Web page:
Fran Dunphy sat in a tranquil state along the row of red, cushioned pull-out chairs that line the men’s basketball team’s practice facility on the third floor of Pearson Hall.
Cross-legged in Temple basketball sweat gear, he stretched his arm atop the neighboring chair to his left, and let out a smile.
The Owls’ coach had officially penned his three verbal commits from the 2015 recruiting class one day prior, which consisted of two guards and a 6-foot-9-inch power forward.
Last Wednesday, the first day of the NCAA’s early signing period, Temple inked its two backcourt additions in high school seniors Levan “Shawn” Alston Jr. and Trey Lowe, along with Ernest Aflakpui, a senior center at Archbishop John Carroll High School in Delaware County.
“We’re thrilled to have all three of them,” Dunphy said. “It’s a great grouping of guys to come in [during] one year. I think they’ll have terrific careers here. They all bring a little something different to the table.”
Alston stands at a lanky 6-foot-4, 175 pounds, and is a four-star prospect, according to Rivals.com. The site ranks Lowe – 6-foot-5, 165 pounds – and Aflakpui as three-star recruits, while Alston and Lowe have spots in the Rivals150 ranking, the site’s list of the country’s Top 150 high school basketball prospects.
All three signees are rated as four-star prospects by ESPN, while Alston sits at No. 86 on the ESPN 100.
Though Dunphy declined to compare his newest crop of recruits to his previous classes during his eight-year tenure at Temple, Alston is Dunphy’s first ESPN 100 recruit since redshirt-sophomore Daniel Dingle signed as part of a 2012 class that also included juniors Quenton DeCosey and Devontae Watson.
“I don’t ever compare them to anybody else,” Dunphy said. “They’re just three guys. In an ideal world, you get three guys a year and they’d all be at three different positions. … As a whole right now, we’re really feeling good. We’ve got three guys that are at pretty much three different positions.”
Dunphy said Alston, a combo guard, can handle the duties of point guard along with his natural position of shooting guard.
His father, Levan Alston Sr., played for Temple under former coach John Chaney from 1994-96, which helped the younger Alston get his start in the sport, Haverford school coach Henry Fairfax said. Fairfax, who also coached the younger Alston in middle school, said he saw the guard as a talent from the outset.
“His dad was a player, and usually if you have a dedication like that, your kid’s going to get into it,” Fairfax said. “As a middle school kid, you could tell he had talent. His skill set was high even then. … You could see he was going to be a really special player.”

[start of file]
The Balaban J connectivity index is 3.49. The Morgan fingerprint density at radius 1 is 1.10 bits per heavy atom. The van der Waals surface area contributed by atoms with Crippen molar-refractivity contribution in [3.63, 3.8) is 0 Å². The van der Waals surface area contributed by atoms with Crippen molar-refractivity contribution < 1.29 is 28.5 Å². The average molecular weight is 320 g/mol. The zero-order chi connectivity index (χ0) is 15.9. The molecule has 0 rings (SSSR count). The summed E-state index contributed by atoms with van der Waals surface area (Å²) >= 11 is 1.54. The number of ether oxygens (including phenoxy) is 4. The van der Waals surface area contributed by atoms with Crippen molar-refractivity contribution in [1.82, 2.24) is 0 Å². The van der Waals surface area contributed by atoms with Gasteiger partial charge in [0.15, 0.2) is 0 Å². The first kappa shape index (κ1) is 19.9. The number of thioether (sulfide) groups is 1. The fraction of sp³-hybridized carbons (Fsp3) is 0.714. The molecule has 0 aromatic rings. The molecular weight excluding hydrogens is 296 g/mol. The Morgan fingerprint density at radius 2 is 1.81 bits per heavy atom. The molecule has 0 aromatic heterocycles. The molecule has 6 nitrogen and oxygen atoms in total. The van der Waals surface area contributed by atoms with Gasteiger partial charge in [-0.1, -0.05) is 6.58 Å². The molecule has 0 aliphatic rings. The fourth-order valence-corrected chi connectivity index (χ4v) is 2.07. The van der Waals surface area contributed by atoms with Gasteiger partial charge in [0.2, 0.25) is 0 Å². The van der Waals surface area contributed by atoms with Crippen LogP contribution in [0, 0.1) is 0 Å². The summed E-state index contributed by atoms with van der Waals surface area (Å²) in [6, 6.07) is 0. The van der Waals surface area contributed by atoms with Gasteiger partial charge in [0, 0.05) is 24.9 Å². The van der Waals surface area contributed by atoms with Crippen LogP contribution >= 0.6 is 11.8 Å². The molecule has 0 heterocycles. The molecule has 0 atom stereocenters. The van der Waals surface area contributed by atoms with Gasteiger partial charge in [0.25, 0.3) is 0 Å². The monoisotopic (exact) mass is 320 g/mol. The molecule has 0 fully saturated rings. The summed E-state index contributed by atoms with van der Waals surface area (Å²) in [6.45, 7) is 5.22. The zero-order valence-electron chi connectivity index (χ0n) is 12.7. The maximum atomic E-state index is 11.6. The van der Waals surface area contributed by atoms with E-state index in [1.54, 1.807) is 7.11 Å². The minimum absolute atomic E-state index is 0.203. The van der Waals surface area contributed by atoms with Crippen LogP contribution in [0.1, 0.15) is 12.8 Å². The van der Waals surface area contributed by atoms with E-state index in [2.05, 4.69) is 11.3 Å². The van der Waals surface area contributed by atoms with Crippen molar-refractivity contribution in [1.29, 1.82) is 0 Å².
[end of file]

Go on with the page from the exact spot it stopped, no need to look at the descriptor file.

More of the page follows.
“He’s a kid that has to build,” Fairfax added. “I’ve never been big on bulk, but I just think he has to get stronger so that he’s able to finish plays. As long as he gets stronger, and is able to absorb contact, he’s going to be competitive at the next level.”
With the impending departures of senior guards Will Cummings and Jesse Morgan after this season, Dunphy said Alston will be relied on for minutes as a freshman next year.
“He’s got a chance to play immediately,” Dunphy said of Alston. “He’s a real smart basketball player, he’s done a very good job in the classroom at Haverford School, and he’s a real good leader there, too.”
At 6-foot-5, Lowe sports the frame of a swingman, and can play at the wing position, currently occupied by the likes of DeCosey and junior Jaylen Bond.
“He was the first guy who committed verbally to us,” Dunphy said of Lowe, who verbally committed to Temple in June. “He’s got great length, he’s got good athleticism, he understands the game and I think he loves the game. I think he really loves his commitment to Temple and what that can do for his career from a lot of different ways.”
Aflakpui’s road to collegiate commitment, meanwhile, stemmed from his move to the Philadelphia area from his home country of Ghana, Africa in September 2012. He settled in with a host family in Radnor, and first attended Archbishop Carroll as a sophomore.
“I have great people around me and it made it a lot easier for me,” Aflakpui said of the move. “Those people helped me make the right decision.”
Aflakpui, who verbally committed to the university last month, will help make up a young Owls frontcourt next season with current freshman Obi Enechionyia, whom ESPN rated as a four-star recruit for the 2014 class.
“The team is great and always getting better,” Aflakpui said. “I went to a couple of their practices and the guys work hard. I know what I’m getting into when I leave high school and I look forward to the challenge.”
As for Dunphy, he said he felt no additional pressure amid the 2015 recruiting period, despite coming off a 2013-14 season in which the Owls dealt with a shortage of depth and a roster that featured nine active players on athletic scholarship.
“You feel pressure every single day to do the best job that you can,” Dunphy said. “We were trying to get at least three people, and we may add a fourth. You never know.”
Andrew Parent can be reached at email@example.com and on twitter @Andrew_Parent23